Amino acids are the building blocks to protein synthesis. This is very important for good health as the 8 essential amino acids cannot be produced by your body and need to be supplied from a healthy diet. Amino acids are a protein monomer, which has crucial functions to support our body, and if a protein is denatured, can do serious damage.
This website explained some interesting facts about DNA and how it is so important in one's life. After the reading the article, i got to know that every human being shares 99% of their DNA with every other human, and 98 percent of your DNA is in common with a chimpanzee and 40-50 percent with cabbage. Also, it was interesting to know that it can take approximately 50 years to type the human genome. This shows how complex and unique the DNA structure and the sequencing of amino acids is.
At the National University of Singapore, scientists have developed a portable, nucleic acid test platform that can be used to diagnose a variety of diseases
called enVision (enzyme-assisted nanocomplexes for visual identification of nucleic acids). Within the enVision device are plastic chips housing DNA molecular machines that cling onto the wanted nucleic acid patterns. These are added to another set of molecular machines that, once activated, change the color of the sample and can be detected with the naked eye. The researchers have already tested enVision on human papillomavirus (HPV), demonstrating its ability to detect the virus with “superior sensitivity and specificity” according to National University of Singapore.
Researchers at the Massachusetts Institute of Technology have found that certain mutations in protein may increase the risk of autism. Specifically, the mutation of a protein called Shank3. The Shank3 gene provides instructions for making a protein that is found in many of the body's tissues but is most abundant in the brain. It is responsible for connections between nerve cells where cell-to-cell communication occurs. The mutation of the protein can cause a disruption in the connections between neurons, which increases the chances of autism.
Proteins have a large number of functions within organisms and are vital macromolecules. Proteins convert light energy into sugar for plants, and help release energy to make muscles work in humans. At the University of Bristol, scientists have designed a new protein structure and are using it to learn how protein structures are stabilized. This new protein can be the future of medicine and biotechnologies. The scientists at Bristol have combined a helix and a polyproline II helix (protein structures) to create a simplified protein called a miniprotein. Many natural proteins are very large whereas this new protein is small therefore making it easier to dissect. Not only will this protein help scientists understand “the basic science of protein folding and stability”, but will also help design new proteins.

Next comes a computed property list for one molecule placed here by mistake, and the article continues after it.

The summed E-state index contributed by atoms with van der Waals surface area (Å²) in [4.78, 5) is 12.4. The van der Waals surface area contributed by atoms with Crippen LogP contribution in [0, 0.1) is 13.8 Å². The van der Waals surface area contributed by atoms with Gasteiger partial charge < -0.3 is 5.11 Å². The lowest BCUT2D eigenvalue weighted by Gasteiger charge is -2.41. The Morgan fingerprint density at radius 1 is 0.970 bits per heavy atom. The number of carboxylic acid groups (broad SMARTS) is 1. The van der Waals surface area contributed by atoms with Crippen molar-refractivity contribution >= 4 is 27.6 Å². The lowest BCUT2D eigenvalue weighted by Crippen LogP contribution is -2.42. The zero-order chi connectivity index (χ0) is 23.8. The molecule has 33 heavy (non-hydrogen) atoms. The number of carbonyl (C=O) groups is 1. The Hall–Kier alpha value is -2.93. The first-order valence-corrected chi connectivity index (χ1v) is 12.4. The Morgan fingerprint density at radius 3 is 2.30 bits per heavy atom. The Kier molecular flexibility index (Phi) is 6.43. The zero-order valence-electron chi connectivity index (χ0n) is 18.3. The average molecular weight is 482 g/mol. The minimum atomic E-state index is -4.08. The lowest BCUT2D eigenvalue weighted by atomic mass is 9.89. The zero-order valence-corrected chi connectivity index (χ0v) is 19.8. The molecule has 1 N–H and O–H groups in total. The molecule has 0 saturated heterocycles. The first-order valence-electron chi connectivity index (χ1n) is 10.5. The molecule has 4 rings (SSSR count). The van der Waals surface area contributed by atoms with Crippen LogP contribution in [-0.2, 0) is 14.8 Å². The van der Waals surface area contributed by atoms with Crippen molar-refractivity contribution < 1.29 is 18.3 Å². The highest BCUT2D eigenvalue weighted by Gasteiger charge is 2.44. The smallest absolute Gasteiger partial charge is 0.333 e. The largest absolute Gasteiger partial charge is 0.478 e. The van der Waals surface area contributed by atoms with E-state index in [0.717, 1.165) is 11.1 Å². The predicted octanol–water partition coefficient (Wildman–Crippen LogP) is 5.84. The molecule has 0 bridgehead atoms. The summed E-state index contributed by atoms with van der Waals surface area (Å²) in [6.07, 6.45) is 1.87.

Amyloid-beta (A-beta) is a protein fragment that can form sticky plaques in our brains, which can later cause dementia, or Alzheimer's disease. A recent study has found that people who sleep poorly tend to have higher amounts of A-beta plaques in their brains. Not getting enough sleep, or getting poor quality sleep has shown to increase inflammation in the brain, as well as the presence of the protein tau, which is higher in those with Alzheimer's. Scientists are now theorizing that during sleep, a "clean out" of the brain occurs where proteins like A-beta are removed and other similar substances. Although still a theory, there seems to be a correlation between receiving poor sleep and the buildup of these proteins, as poor sleepers appear to have a 68 percent higher chance of developing cognitive disorders than those who received enough rest.